The recovery rate from Covid-19 is about 99.75%. Fortunately, most people who have had it won’t have any long-lasting damage.
Unfortunately, in about 5% percent of critical cases, the virus triggers an overreaction of the immune system in what is known as a “cytokine storm.”
This leads to inflammation that can damage the walls and lining of the air sacs in your lungs.
The result is acute respiratory distress syndrome – or ARDS.
But there’s a novel way you can protect your lungs.
A new study published in the Journal of Cellular and Molecular Medicine found that CBD can reduce – and even reverse – this lung damage by normalizing levels of an inflammation-causing peptide called apelin.
Apelin is made by cells in the blood, brain, heart, fat and lung tissue. It plays a major role in regulating your blood pressure, while also keeping inflammation down.
When you’re infected with coronavirus, your levels of this peptide plummet. But researchers say that even when levels were close to zero in patients with ARDS, treatment with CBD increased apelin blood levels by 20 times – and restored lung function back to normal levels.
The study authors found that using CBD also:1
- Relaxed cells lining blood vessels
- Reduced excessive lung inflammation
- Increased oxygen levels
- Repaired damage to the lungs, including scarring and swelling
This study backs up an earlier study that found CBD helps open bronchial passes allowing patients with COPD to breathe more easily and avoid low blood oxygen levels.2
Heal your lungs with the right kind of CBD
When it comes to CBD, you want to get the greatest – and fastest – benefit. And that means increasing its bioavailability.
Like most medications and supplements, it’s best to take CBD with a meal because it increases the absorption. And the more CBD you absorb in your bloodstream, the more potent the effect.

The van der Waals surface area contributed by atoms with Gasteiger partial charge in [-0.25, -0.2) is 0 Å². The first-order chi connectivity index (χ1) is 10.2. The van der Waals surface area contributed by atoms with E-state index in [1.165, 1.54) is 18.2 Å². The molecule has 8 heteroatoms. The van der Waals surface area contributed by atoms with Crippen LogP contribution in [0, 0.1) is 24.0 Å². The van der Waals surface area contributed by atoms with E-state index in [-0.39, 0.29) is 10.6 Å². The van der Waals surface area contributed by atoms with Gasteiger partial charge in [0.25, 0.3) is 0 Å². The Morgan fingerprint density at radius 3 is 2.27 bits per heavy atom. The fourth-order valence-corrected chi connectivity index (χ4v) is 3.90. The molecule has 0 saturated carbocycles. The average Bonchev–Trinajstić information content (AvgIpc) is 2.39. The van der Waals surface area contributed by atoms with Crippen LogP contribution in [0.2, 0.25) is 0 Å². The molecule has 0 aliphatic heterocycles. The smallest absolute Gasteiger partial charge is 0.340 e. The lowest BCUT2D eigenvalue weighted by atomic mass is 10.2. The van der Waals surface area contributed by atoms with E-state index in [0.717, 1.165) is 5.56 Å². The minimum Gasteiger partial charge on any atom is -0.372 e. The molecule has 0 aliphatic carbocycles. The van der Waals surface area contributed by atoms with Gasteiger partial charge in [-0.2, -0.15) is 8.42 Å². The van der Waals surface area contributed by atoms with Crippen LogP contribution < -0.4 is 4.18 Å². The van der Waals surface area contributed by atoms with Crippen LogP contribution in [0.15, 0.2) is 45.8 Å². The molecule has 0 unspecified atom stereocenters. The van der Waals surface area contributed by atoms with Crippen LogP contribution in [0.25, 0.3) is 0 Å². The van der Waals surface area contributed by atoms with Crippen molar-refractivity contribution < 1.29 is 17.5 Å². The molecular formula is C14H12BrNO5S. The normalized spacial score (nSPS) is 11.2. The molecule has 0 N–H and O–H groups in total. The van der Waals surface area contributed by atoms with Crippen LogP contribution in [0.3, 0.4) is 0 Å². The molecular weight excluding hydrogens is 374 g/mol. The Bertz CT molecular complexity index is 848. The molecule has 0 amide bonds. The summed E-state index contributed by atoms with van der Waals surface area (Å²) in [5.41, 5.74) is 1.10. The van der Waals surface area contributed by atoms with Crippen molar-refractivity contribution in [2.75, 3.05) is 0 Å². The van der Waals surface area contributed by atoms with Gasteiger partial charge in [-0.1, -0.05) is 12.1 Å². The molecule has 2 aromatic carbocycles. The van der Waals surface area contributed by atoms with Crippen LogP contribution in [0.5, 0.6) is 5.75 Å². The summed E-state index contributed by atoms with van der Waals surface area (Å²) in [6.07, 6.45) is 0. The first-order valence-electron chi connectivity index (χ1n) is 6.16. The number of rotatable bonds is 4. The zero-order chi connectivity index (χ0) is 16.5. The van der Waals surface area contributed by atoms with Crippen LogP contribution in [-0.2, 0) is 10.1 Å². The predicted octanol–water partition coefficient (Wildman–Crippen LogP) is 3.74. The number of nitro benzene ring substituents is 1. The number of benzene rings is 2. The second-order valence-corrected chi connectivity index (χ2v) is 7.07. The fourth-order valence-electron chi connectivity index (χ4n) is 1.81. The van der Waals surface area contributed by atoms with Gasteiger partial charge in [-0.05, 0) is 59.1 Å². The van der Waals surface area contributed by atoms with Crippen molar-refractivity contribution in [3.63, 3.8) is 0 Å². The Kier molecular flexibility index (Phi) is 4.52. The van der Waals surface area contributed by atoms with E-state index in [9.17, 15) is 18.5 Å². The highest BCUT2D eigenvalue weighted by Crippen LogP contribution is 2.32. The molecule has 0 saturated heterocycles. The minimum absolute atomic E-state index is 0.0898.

You know CBD can be taken a lot of different ways: in tinctures, capsules, vaping, balms, edibles and more. Each method has benefits, but some allow for more CBD to be directly absorbed than others.
For example, eating or swallowing CBD requires digestion, which means some of the CBD gets broken down by your liver before circulating into your bloodstream.
Tinctures, on the other hand, get absorbed more quickly into your bloodstream under your tongue.
I’ve found that an oral spray that uses nanotechnology is the most bioavailable. That’s because it’s a quicker, more direct route to the bloodstream, and it avoids the liver’s “first pass” effect, which lowers CBD bioavailability.
In fact, nanotechnology gets 1,500% more CBD past your cell membranes.3 When you’re having trouble with your lungs, that’s pretty important.
To get maximum benefit, spray the liquid under your tongue, hold it without talking for 60 seconds and then swallow.
3 more ways to increase bioavailability
- Look for an emulsified product. Some products emulsify their CBD using nanotechnology. This breaks CBD down into even smaller molecules. The smaller and more dispersed the molecules are, the more bioavailable they are, because they pass more easily through cell membranes and into the bloodstream than larger CBD particles.4
- Take it with healthy fats. CBD is a fat-soluble compound, meaning it dissolves in fats. This breaks CBD down into smaller molecules that are more easily absorbed by the body. One way to increase CBD’s bioavailability is to mix it with a healthy high-fat snack or meal. A recent study found that people who took CBD with high-fat foods increased their absorption up to 14 times more than those who took it on an empty stomach.5
- Look for full-spectrum CBD. Terpenes are fatty oils found in the essential oils of almost all plants. They occur naturally in hemp and are extracted along with CBD and other compounds to create full-spectrum CBD products. These compounds work together and amplify each other’s benefits, a synergy known as the “entourage effect.” Terpenes increase CBD bioavailability and enhance the therapeutic effects of cannabinoids.
Note: There is one method of taking CBD I don’t recommend and that’s vaping. That’s especially true if you already have lung damage. It’s true that there aren’t a lot of studies. But with so many other safe, effective and fast ways to get your CBD, why take the risk?
To Your Good Health,
Al Sears, MD, CNS
1. Khodadadi H, et al. “Cannabidiol modulates cytokine storm in acute respiratory distress syndrome induced by simulated viral infection using synthetic RNA.” Cannabis Cannabinoid Res. 2020; 5(3): 197–201.
2. Makwana R, et al. “The effect of phytocannabinoids on airway hyper-responsiveness, airway inflammation, and cough.” J Pharmacol Exp Ther. 2015 Apr;353(1):169-80.
3. Cherniakov I, et al. “Piperine-pro-nanolipospheres as a novel oral delivery system of cannabinoids: Pharmacokinetic evaluation in healthy volunteers in comparison to buccal spray administration.” J Control Release. 2017;266:1-7.
4. Bruni N, et al. “Cannabinoid delivery systems for pain and inflammation treatment.” Molecules. 2018;23(10).
5. Birnbaum AK, et al. “Food effect on pharmacokinetics of cannabidiol oral capsules in adult patients with refractory epilepsy.” Epilepsia. 2019;60(8):1586-1592.